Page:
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LegalKnowledge, Attorney
Category: California Employment Law
Satisfied Customers: 23444
Experience:  9+ years handling Legal, Real Estate, Criminal Law, Family Law, Traffic matters.
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I need to write a demand letter to my employer for meal

Customer Question

I need to write a demand letter to my employer for meal breaks and 10 minute breaks. I am owed money and want help writing this letter to the ceo before going to the dlse.
Submitted: 1 month ago.
Category: California Employment Law
Customer: replied 1 month ago.
The demand letter is for not providing me with a 30 minute uninterrupted break as required by law after 5 hours of work
I also never received a 10 minute break.
This letter is meant to demand my money before I start a collective action lawsuit or go to the dlse to get my money
Expert:  LegalKnowledge replied 1 month ago.

Good morning. I certainly understand the situation and your concern. In your letter, the most important thing to do is lay out what the lay says/requires and then apply it to your specific situation. I say this because you can clearly show your employer what they are in violation of and what the consequences can be. Under California law (IWC Orders and Labor Code Section 512), employees must be provided with no less than a thirty-minute meal period when the work period is more than five hours (more than six hours for employees in the motion picture industry covered by IWC Order 12-2001).Unless the employee is relieved of all duty during the entire thirty-minute meal period and is free to leave the employer's premises, the meal period shall be considered "on duty," counted as hours worked, and paid for at the employee's regular rate of pay. An "on duty" meal period will be permitted only when the nature of the work prevents the employee from being relieved of all duty and when by written agreement between the employer and employee an on-the-job meal period is agreed to. The test of whether the nature of the work prevents an employee from being relieved of all duty is an objective one. An employer and employee may not agree to an on-duty meal period unless, based on objective criteria, any employee would be prevented from being relieved of all duty based on the necessary job duties. Now, you also need and want to calculate what you are owed. . If your employer fails to provide the required meal period, you are to be paid one hour of pay at your regular rate of compensation (this is referred to as meal period premium pay) for each workday that the meal period is not provided. If your employer fails to pay the additional one-hour's pay, you may file a wage claim with the Division of Labor Standards Enforcement. You can also advise if this is not resolved, you will file a wage claim and let the State handle it, which could be problematic for the company and your employer.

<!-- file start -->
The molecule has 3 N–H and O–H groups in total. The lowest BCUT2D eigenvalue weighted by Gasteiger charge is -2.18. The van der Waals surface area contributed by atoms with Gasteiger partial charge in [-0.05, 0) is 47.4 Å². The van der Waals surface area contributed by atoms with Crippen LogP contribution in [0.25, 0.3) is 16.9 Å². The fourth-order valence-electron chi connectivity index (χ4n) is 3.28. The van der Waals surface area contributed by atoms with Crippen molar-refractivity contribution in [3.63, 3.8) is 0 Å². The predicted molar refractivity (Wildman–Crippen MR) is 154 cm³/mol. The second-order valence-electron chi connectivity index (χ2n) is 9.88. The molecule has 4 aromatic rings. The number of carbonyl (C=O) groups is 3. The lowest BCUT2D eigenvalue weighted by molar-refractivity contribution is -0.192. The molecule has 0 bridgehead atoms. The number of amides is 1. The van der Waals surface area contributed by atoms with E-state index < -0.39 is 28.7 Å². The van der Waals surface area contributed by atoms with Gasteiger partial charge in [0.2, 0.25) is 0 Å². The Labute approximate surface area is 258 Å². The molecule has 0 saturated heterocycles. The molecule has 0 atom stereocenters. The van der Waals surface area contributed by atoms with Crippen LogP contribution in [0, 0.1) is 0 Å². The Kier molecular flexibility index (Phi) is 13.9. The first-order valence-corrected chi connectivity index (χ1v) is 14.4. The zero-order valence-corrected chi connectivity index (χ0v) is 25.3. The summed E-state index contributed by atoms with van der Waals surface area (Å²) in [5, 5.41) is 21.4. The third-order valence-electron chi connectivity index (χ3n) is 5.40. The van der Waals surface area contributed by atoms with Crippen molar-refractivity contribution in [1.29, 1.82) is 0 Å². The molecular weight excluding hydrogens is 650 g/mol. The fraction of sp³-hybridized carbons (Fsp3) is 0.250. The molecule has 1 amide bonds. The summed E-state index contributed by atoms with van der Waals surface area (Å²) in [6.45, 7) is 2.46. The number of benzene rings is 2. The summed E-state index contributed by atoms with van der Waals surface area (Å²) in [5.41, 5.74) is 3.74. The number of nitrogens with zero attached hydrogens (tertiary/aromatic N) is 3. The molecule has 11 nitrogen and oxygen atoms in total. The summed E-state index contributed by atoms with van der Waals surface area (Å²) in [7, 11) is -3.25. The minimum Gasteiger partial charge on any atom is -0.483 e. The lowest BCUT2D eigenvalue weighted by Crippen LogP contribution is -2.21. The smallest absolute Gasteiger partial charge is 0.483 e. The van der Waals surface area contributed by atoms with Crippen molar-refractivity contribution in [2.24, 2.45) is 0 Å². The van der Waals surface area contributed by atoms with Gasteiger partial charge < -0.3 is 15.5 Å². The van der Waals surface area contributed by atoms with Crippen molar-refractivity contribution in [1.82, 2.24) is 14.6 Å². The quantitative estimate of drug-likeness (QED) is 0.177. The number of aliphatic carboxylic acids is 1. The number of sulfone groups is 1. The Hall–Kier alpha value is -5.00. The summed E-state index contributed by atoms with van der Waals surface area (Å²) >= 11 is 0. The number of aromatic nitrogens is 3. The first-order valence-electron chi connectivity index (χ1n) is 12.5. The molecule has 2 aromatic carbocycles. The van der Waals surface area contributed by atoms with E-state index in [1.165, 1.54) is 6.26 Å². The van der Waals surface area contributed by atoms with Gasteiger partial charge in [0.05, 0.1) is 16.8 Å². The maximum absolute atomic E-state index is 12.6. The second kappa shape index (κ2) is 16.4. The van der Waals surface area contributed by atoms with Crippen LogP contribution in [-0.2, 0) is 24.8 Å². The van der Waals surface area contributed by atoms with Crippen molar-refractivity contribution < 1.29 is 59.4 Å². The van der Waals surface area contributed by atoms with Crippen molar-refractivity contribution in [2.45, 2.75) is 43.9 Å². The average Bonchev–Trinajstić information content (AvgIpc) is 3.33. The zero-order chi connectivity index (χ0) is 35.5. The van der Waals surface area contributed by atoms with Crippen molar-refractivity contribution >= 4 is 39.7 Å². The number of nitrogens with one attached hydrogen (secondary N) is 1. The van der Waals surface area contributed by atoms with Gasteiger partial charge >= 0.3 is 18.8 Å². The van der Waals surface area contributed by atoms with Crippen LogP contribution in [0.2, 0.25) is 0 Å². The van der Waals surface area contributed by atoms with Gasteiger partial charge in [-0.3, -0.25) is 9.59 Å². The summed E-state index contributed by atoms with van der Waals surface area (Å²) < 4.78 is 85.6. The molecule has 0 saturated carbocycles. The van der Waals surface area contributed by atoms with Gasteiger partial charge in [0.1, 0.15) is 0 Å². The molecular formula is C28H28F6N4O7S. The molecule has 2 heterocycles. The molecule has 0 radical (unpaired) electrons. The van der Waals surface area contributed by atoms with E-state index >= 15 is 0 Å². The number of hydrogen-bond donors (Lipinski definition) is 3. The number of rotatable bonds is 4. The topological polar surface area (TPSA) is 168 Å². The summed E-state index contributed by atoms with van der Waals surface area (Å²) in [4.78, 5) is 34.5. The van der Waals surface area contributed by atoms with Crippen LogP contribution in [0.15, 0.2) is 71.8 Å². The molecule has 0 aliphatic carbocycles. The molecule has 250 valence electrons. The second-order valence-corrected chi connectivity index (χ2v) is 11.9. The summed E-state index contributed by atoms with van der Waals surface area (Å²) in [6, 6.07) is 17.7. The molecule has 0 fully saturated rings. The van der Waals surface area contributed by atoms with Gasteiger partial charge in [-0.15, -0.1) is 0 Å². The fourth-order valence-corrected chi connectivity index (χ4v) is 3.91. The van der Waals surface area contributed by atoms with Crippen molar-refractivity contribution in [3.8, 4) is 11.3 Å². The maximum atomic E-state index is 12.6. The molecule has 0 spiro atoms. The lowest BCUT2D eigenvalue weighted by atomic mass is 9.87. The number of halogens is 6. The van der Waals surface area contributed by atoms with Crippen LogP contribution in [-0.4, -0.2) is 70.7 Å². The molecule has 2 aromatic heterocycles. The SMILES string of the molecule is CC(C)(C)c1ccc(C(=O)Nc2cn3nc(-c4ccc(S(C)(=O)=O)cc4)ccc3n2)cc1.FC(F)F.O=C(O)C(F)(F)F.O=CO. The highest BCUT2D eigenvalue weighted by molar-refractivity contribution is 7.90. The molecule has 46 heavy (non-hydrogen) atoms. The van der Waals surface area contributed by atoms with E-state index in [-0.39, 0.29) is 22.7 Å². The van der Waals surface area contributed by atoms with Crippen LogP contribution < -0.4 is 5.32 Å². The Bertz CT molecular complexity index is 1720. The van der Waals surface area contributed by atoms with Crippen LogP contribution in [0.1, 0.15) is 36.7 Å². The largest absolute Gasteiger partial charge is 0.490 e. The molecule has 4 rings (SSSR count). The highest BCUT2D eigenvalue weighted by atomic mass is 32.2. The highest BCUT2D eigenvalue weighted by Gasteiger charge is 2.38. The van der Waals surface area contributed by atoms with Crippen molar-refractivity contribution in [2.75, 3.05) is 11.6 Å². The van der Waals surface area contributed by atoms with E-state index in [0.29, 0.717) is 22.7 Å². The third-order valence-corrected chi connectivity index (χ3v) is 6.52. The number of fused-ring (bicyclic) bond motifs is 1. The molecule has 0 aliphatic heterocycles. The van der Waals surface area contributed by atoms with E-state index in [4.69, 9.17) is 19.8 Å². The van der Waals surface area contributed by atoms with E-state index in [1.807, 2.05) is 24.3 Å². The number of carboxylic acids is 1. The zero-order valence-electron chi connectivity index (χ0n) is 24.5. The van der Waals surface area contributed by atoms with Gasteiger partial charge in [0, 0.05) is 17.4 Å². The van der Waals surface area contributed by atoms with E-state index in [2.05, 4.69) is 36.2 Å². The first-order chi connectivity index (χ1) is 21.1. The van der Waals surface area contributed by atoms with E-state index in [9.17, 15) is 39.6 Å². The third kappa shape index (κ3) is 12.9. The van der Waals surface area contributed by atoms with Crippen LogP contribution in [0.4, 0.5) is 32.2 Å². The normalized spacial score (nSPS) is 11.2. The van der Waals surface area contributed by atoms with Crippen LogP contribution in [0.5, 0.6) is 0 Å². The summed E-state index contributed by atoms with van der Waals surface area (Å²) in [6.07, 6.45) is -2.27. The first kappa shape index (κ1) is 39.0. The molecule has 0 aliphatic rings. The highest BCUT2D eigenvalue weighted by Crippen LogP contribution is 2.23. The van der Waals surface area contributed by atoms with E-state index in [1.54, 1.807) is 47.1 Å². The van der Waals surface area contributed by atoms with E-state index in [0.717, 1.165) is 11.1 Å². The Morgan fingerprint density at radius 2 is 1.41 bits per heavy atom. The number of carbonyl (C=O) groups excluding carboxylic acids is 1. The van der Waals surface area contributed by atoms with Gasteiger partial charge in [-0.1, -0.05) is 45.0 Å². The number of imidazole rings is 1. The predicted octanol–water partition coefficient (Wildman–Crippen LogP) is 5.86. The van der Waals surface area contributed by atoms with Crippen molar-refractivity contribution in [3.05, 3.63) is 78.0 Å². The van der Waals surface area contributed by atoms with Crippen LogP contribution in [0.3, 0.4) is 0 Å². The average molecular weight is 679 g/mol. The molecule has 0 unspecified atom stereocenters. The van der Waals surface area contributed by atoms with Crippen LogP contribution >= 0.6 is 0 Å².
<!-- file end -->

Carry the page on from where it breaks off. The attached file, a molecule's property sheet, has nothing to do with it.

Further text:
Customer: replied 1 month ago.
Can you help compose the letter?
Expert:  LegalKnowledge replied 1 month ago.

That is outside the scope of what the site allows, so I am sorry but I can not directly do that. However, I am happy to answer any additional questions which you may have, since I have shared with you above, what the law requires and allows and you can apply it to your situation, to support your monetary demand.

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